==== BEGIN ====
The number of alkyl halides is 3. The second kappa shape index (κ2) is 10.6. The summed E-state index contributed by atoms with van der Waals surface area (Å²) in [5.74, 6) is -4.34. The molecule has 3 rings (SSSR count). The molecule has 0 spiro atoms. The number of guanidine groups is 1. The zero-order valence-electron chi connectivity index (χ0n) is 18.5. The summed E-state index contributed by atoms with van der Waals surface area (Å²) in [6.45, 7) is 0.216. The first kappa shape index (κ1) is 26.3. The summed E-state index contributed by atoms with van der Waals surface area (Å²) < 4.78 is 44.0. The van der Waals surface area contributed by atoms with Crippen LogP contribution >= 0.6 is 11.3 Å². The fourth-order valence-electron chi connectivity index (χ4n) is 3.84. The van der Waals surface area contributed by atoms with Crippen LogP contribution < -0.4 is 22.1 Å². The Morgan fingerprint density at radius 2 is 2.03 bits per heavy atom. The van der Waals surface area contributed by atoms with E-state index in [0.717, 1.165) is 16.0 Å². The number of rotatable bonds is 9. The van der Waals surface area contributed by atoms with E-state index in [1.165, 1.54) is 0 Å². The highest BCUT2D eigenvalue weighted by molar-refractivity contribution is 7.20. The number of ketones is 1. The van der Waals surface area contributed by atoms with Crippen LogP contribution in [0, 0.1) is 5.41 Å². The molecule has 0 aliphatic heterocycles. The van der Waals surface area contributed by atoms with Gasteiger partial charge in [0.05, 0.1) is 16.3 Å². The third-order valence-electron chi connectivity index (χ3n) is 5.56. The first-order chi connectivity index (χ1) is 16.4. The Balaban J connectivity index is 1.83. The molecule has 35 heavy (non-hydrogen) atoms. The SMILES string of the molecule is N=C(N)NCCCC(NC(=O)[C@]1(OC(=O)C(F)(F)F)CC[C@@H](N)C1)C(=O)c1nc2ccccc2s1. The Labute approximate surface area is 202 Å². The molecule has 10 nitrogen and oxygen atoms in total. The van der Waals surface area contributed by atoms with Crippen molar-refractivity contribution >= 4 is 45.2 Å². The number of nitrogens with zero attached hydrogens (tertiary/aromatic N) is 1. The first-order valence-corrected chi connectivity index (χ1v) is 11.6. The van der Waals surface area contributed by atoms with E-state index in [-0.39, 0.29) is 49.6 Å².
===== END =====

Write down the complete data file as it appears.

The number of alkyl halides is 3. The second kappa shape index (κ2) is 10.6. The summed E-state index contributed by atoms with van der Waals surface area (Å²) in [5.74, 6) is -4.34. The molecule has 3 rings (SSSR count). The molecule has 0 spiro atoms. The number of guanidine groups is 1. The zero-order valence-electron chi connectivity index (χ0n) is 18.5. The summed E-state index contributed by atoms with van der Waals surface area (Å²) in [6.45, 7) is 0.216. The first kappa shape index (κ1) is 26.3. The summed E-state index contributed by atoms with van der Waals surface area (Å²) < 4.78 is 44.0. The van der Waals surface area contributed by atoms with Crippen LogP contribution >= 0.6 is 11.3 Å². The fourth-order valence-electron chi connectivity index (χ4n) is 3.84. The van der Waals surface area contributed by atoms with Crippen LogP contribution < -0.4 is 22.1 Å². The Morgan fingerprint density at radius 2 is 2.03 bits per heavy atom. The van der Waals surface area contributed by atoms with E-state index in [0.717, 1.165) is 16.0 Å². The number of rotatable bonds is 9. The van der Waals surface area contributed by atoms with E-state index in [1.165, 1.54) is 0 Å². The highest BCUT2D eigenvalue weighted by molar-refractivity contribution is 7.20. The number of ketones is 1. The van der Waals surface area contributed by atoms with Crippen LogP contribution in [0, 0.1) is 5.41 Å². The molecule has 0 aliphatic heterocycles. The van der Waals surface area contributed by atoms with Gasteiger partial charge in [0.05, 0.1) is 16.3 Å². The third-order valence-electron chi connectivity index (χ3n) is 5.56. The first-order chi connectivity index (χ1) is 16.4. The Balaban J connectivity index is 1.83. The molecule has 35 heavy (non-hydrogen) atoms. The SMILES string of the molecule is N=C(N)NCCCC(NC(=O)[C@]1(OC(=O)C(F)(F)F)CC[C@@H](N)C1)C(=O)c1nc2ccccc2s1. The Labute approximate surface area is 202 Å². The molecule has 10 nitrogen and oxygen atoms in total. The van der Waals surface area contributed by atoms with Crippen molar-refractivity contribution >= 4 is 45.2 Å². The number of nitrogens with zero attached hydrogens (tertiary/aromatic N) is 1. The first-order valence-corrected chi connectivity index (χ1v) is 11.6. The van der Waals surface area contributed by atoms with E-state index in [-0.39, 0.29) is 49.6 Å².